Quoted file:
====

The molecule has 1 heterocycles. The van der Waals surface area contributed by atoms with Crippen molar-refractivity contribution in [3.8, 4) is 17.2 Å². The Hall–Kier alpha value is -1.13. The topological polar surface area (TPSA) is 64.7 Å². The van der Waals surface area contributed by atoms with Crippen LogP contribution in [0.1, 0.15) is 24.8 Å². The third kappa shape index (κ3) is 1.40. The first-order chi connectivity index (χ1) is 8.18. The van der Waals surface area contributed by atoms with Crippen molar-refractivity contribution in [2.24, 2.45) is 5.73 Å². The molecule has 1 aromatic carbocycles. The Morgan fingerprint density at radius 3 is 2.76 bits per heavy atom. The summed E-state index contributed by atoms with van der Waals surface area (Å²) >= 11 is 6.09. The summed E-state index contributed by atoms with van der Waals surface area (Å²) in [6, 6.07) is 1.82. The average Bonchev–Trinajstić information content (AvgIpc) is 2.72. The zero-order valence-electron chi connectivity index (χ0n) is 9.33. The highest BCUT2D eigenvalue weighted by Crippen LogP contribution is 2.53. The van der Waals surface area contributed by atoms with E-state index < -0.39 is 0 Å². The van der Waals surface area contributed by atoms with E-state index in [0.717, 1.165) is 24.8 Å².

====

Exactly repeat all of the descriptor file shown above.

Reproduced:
The molecule has 1 heterocycles. The van der Waals surface area contributed by atoms with Crippen molar-refractivity contribution in [3.8, 4) is 17.2 Å². The Hall–Kier alpha value is -1.13. The topological polar surface area (TPSA) is 64.7 Å². The van der Waals surface area contributed by atoms with Crippen LogP contribution in [0.1, 0.15) is 24.8 Å². The third kappa shape index (κ3) is 1.40. The first-order chi connectivity index (χ1) is 8.18. The van der Waals surface area contributed by atoms with Crippen molar-refractivity contribution in [2.24, 2.45) is 5.73 Å². The molecule has 1 aromatic carbocycles. The Morgan fingerprint density at radius 3 is 2.76 bits per heavy atom. The summed E-state index contributed by atoms with van der Waals surface area (Å²) >= 11 is 6.09. The summed E-state index contributed by atoms with van der Waals surface area (Å²) in [6, 6.07) is 1.82. The average Bonchev–Trinajstić information content (AvgIpc) is 2.72. The zero-order valence-electron chi connectivity index (χ0n) is 9.33. The highest BCUT2D eigenvalue weighted by Crippen LogP contribution is 2.53. The van der Waals surface area contributed by atoms with E-state index < -0.39 is 0 Å². The van der Waals surface area contributed by atoms with E-state index in [0.717, 1.165) is 24.8 Å².